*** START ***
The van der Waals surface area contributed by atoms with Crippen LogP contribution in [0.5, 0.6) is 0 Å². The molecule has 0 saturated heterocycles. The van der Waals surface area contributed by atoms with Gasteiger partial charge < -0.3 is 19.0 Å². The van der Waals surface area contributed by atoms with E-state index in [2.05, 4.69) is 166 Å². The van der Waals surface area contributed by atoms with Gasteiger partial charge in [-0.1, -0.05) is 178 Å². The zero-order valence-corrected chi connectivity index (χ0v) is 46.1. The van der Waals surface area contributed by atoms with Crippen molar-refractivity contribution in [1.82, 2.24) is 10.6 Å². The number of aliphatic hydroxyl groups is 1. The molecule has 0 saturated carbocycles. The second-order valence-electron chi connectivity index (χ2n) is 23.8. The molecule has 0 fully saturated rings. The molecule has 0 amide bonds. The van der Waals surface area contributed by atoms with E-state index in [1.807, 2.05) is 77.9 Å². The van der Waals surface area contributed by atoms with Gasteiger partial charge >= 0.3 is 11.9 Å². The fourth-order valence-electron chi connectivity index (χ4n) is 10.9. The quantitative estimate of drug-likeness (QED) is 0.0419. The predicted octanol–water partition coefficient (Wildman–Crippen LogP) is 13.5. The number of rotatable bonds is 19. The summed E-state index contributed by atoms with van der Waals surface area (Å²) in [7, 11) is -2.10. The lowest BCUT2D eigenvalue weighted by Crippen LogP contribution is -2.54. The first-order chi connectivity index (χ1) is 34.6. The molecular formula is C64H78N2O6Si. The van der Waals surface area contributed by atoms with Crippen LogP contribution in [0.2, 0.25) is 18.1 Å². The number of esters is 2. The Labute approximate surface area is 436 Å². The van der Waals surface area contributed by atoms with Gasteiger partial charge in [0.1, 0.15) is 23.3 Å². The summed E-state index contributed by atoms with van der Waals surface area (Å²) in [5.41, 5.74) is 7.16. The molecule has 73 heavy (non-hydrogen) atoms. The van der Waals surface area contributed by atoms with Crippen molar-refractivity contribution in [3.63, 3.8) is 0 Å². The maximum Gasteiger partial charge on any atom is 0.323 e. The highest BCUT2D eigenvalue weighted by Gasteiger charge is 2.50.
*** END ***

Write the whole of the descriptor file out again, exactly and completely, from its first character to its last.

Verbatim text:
The van der Waals surface area contributed by atoms with Crippen LogP contribution in [0.5, 0.6) is 0 Å². The molecule has 0 saturated heterocycles. The van der Waals surface area contributed by atoms with Gasteiger partial charge < -0.3 is 19.0 Å². The van der Waals surface area contributed by atoms with E-state index in [2.05, 4.69) is 166 Å². The van der Waals surface area contributed by atoms with Gasteiger partial charge in [-0.1, -0.05) is 178 Å². The zero-order valence-corrected chi connectivity index (χ0v) is 46.1. The van der Waals surface area contributed by atoms with Crippen molar-refractivity contribution in [1.82, 2.24) is 10.6 Å². The number of aliphatic hydroxyl groups is 1. The molecule has 0 saturated carbocycles. The second-order valence-electron chi connectivity index (χ2n) is 23.8. The molecule has 0 fully saturated rings. The molecule has 0 amide bonds. The van der Waals surface area contributed by atoms with E-state index in [1.807, 2.05) is 77.9 Å². The van der Waals surface area contributed by atoms with Gasteiger partial charge >= 0.3 is 11.9 Å². The fourth-order valence-electron chi connectivity index (χ4n) is 10.9. The quantitative estimate of drug-likeness (QED) is 0.0419. The predicted octanol–water partition coefficient (Wildman–Crippen LogP) is 13.5. The number of rotatable bonds is 19. The summed E-state index contributed by atoms with van der Waals surface area (Å²) in [7, 11) is -2.10. The lowest BCUT2D eigenvalue weighted by Crippen LogP contribution is -2.54. The first-order chi connectivity index (χ1) is 34.6. The molecular formula is C64H78N2O6Si. The van der Waals surface area contributed by atoms with Crippen LogP contribution in [0.2, 0.25) is 18.1 Å². The number of esters is 2. The Labute approximate surface area is 436 Å². The van der Waals surface area contributed by atoms with Gasteiger partial charge in [0.1, 0.15) is 23.3 Å². The summed E-state index contributed by atoms with van der Waals surface area (Å²) in [5.41, 5.74) is 7.16. The molecule has 73 heavy (non-hydrogen) atoms. The van der Waals surface area contributed by atoms with Crippen molar-refractivity contribution in [3.63, 3.8) is 0 Å². The maximum Gasteiger partial charge on any atom is 0.323 e. The highest BCUT2D eigenvalue weighted by Gasteiger charge is 2.50.